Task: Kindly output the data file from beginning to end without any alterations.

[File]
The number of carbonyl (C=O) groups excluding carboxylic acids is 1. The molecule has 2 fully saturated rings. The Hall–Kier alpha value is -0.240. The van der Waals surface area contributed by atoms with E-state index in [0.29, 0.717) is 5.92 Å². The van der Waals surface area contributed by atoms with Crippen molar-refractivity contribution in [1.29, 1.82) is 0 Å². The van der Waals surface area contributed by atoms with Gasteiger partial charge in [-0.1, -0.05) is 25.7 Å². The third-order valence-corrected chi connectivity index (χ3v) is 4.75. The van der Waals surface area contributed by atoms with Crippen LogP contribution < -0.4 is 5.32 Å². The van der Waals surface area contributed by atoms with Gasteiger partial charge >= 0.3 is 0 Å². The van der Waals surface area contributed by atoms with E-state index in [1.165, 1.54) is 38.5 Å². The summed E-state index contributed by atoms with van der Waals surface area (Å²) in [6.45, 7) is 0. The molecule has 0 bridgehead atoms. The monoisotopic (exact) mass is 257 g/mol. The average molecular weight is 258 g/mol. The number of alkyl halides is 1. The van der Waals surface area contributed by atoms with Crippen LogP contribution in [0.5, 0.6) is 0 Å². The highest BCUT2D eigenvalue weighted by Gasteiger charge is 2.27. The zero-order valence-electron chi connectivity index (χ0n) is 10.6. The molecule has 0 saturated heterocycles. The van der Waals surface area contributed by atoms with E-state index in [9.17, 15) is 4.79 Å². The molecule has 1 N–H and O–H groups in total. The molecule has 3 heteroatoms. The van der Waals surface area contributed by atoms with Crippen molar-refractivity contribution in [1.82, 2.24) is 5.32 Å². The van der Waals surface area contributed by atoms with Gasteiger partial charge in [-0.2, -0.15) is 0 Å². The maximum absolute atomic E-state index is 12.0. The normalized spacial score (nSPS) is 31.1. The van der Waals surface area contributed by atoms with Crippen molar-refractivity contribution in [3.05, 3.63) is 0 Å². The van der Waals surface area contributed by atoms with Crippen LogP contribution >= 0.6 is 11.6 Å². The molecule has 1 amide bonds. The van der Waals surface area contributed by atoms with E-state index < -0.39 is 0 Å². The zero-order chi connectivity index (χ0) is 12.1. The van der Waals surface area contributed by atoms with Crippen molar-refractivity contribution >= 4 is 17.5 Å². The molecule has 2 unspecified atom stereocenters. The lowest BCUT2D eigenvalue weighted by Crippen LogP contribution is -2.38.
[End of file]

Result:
The number of carbonyl (C=O) groups excluding carboxylic acids is 1. The molecule has 2 fully saturated rings. The Hall–Kier alpha value is -0.240. The van der Waals surface area contributed by atoms with E-state index in [0.29, 0.717) is 5.92 Å². The van der Waals surface area contributed by atoms with Crippen molar-refractivity contribution in [1.29, 1.82) is 0 Å². The van der Waals surface area contributed by atoms with Gasteiger partial charge in [-0.1, -0.05) is 25.7 Å². The third-order valence-corrected chi connectivity index (χ3v) is 4.75. The van der Waals surface area contributed by atoms with Crippen LogP contribution < -0.4 is 5.32 Å². The van der Waals surface area contributed by atoms with Gasteiger partial charge >= 0.3 is 0 Å². The van der Waals surface area contributed by atoms with E-state index in [1.165, 1.54) is 38.5 Å². The summed E-state index contributed by atoms with van der Waals surface area (Å²) in [6.45, 7) is 0. The molecule has 0 bridgehead atoms. The monoisotopic (exact) mass is 257 g/mol. The average molecular weight is 258 g/mol. The number of alkyl halides is 1. The van der Waals surface area contributed by atoms with Crippen LogP contribution in [0.5, 0.6) is 0 Å². The highest BCUT2D eigenvalue weighted by Gasteiger charge is 2.27. The zero-order valence-electron chi connectivity index (χ0n) is 10.6. The molecule has 0 saturated heterocycles. The van der Waals surface area contributed by atoms with E-state index in [9.17, 15) is 4.79 Å². The molecule has 1 N–H and O–H groups in total. The molecule has 3 heteroatoms. The van der Waals surface area contributed by atoms with Crippen molar-refractivity contribution in [1.82, 2.24) is 5.32 Å². The van der Waals surface area contributed by atoms with Gasteiger partial charge in [-0.2, -0.15) is 0 Å². The maximum absolute atomic E-state index is 12.0. The normalized spacial score (nSPS) is 31.1. The van der Waals surface area contributed by atoms with Crippen molar-refractivity contribution in [3.05, 3.63) is 0 Å². The van der Waals surface area contributed by atoms with Crippen LogP contribution >= 0.6 is 11.6 Å². The molecule has 1 amide bonds. The van der Waals surface area contributed by atoms with E-state index < -0.39 is 0 Å². The zero-order chi connectivity index (χ0) is 12.1. The van der Waals surface area contributed by atoms with Crippen molar-refractivity contribution >= 4 is 17.5 Å². The molecule has 2 unspecified atom stereocenters. The lowest BCUT2D eigenvalue weighted by Crippen LogP contribution is -2.38.